A lot of the commentary on the death of George Floyd in Minneapolis police custody treats it primarily as a racial issue: Floyd was black, the officer whose knee was on his neck appears to have been white, and therefore the main interpretive framework that applies is racism.
But there's another way to look at it, which is through the framework of government error. The police officer wasn't a private security guard. He was a unionized government employee. So there's a certain logical inconsistency in that the same liberals who are painfully and accurately aware of the frequency and durability of police misconduct also want government to play an even larger role in so many other aspects of our society, from health care to education to finance. Is the idea that government in areas other than policing is somehow less error-prone, less afflicted by bias? If so, why?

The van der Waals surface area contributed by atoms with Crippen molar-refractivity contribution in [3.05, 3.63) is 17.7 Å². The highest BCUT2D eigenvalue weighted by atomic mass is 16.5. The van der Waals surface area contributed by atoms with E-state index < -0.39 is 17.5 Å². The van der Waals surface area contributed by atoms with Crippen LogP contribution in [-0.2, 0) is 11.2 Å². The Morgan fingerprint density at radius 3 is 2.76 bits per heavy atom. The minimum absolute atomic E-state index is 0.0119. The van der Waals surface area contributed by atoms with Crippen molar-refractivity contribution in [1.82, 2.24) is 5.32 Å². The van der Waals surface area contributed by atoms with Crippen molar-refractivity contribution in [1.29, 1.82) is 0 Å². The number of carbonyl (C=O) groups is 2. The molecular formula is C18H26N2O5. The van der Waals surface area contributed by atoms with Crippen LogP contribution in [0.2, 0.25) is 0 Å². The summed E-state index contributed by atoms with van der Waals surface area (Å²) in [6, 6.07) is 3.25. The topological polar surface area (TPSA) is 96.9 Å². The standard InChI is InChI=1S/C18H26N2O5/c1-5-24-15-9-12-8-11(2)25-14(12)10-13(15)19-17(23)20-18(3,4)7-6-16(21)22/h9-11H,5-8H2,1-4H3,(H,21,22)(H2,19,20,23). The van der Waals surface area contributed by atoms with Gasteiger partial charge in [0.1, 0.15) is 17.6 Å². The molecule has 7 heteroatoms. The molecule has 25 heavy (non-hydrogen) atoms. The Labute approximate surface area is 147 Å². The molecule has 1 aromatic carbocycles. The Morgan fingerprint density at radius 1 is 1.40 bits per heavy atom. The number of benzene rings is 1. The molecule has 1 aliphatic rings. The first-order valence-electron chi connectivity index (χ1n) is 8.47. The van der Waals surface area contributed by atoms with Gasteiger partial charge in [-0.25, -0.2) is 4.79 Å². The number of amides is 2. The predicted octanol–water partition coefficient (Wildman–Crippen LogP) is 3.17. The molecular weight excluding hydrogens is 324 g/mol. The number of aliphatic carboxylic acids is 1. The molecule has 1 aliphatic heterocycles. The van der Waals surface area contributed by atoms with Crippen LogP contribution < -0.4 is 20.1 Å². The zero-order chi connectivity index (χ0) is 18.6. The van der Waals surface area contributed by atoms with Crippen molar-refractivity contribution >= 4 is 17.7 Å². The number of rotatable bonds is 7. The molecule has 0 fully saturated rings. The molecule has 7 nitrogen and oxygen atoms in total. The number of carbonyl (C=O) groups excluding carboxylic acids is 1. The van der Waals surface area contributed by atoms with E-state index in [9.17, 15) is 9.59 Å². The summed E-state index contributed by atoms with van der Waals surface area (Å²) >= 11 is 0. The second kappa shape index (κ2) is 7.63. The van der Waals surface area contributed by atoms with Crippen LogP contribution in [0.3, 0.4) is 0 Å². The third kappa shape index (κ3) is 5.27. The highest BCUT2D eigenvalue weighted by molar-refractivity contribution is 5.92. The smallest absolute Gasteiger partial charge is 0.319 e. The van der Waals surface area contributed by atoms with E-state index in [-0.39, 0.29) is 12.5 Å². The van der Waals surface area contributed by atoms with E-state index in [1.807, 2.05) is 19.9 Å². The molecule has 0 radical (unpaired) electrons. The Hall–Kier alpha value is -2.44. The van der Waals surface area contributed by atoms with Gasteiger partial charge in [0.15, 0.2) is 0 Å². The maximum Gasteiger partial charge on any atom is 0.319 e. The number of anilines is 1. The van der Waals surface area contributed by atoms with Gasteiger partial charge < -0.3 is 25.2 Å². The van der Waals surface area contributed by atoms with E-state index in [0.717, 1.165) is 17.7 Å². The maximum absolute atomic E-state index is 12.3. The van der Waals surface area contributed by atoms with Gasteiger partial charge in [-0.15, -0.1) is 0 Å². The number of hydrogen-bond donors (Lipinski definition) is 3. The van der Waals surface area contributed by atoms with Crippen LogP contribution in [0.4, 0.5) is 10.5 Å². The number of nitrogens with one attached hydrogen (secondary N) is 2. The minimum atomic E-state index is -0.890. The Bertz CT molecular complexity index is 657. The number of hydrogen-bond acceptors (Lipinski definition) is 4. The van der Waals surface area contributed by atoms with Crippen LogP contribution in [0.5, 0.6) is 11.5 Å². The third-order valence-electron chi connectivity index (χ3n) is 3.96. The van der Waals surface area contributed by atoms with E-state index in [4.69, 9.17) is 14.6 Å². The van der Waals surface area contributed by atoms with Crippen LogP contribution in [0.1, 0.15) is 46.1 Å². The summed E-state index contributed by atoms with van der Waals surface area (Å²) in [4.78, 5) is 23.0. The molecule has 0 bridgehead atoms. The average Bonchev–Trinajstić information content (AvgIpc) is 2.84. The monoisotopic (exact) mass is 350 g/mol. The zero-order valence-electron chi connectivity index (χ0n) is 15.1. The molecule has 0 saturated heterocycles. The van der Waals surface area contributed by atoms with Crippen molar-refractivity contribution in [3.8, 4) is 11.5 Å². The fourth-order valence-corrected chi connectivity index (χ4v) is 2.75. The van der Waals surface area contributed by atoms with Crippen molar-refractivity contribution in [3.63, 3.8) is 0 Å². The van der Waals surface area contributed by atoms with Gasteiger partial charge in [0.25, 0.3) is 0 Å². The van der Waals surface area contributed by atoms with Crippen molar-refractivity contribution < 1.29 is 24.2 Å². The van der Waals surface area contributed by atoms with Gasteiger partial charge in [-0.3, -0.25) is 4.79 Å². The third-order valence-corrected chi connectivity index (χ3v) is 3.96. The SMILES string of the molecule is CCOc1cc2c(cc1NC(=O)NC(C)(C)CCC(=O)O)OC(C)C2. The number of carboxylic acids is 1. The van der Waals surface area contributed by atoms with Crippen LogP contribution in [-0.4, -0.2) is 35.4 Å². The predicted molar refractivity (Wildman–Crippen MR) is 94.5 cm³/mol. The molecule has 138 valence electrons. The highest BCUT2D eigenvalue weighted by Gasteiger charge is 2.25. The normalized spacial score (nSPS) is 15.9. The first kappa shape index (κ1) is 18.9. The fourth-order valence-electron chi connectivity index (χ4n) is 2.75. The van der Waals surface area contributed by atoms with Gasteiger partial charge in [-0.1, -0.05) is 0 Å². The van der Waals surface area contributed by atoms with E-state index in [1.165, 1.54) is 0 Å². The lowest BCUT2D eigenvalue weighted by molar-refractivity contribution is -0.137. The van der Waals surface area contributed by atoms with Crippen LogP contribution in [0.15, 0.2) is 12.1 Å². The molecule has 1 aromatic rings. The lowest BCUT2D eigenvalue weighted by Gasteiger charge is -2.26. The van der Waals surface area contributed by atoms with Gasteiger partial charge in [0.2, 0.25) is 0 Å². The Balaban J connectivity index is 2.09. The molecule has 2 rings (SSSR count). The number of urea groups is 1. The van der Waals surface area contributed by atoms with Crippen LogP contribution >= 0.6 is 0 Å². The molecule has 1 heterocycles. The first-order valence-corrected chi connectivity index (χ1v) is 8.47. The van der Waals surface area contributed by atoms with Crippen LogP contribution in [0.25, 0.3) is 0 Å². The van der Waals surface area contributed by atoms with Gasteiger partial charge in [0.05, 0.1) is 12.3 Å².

Conservatives in these situations have a reflex to defend the police. In situations where facts are unclear or required split-second self-defense decisionmaking, that is sometimes warranted. But imagine the potential troublemaking if some influential Republican came out and said, you know what, the Minneapolis police were incompetent or corrupt or out of control. And so were the FBI guys who went after Mike Flynn. And the prosecutors who keep getting overturned by judges when they try to criminalize politics or create new theories of insider trading. And so were the New York officials who ordered Covid-19 patients into nursing homes. So are a lot of government officials and agencies who lack the discipline imposed by market competition, choice, and voluntary exchange. So let's try to minimize the areas of our economy that are served by government monopolies, and maximize the areas where there is competition, choice, and voluntary exchange. That doesn't mean eliminating police, but it does mean trying to avoid, where possible, giving government officials arbitrary power.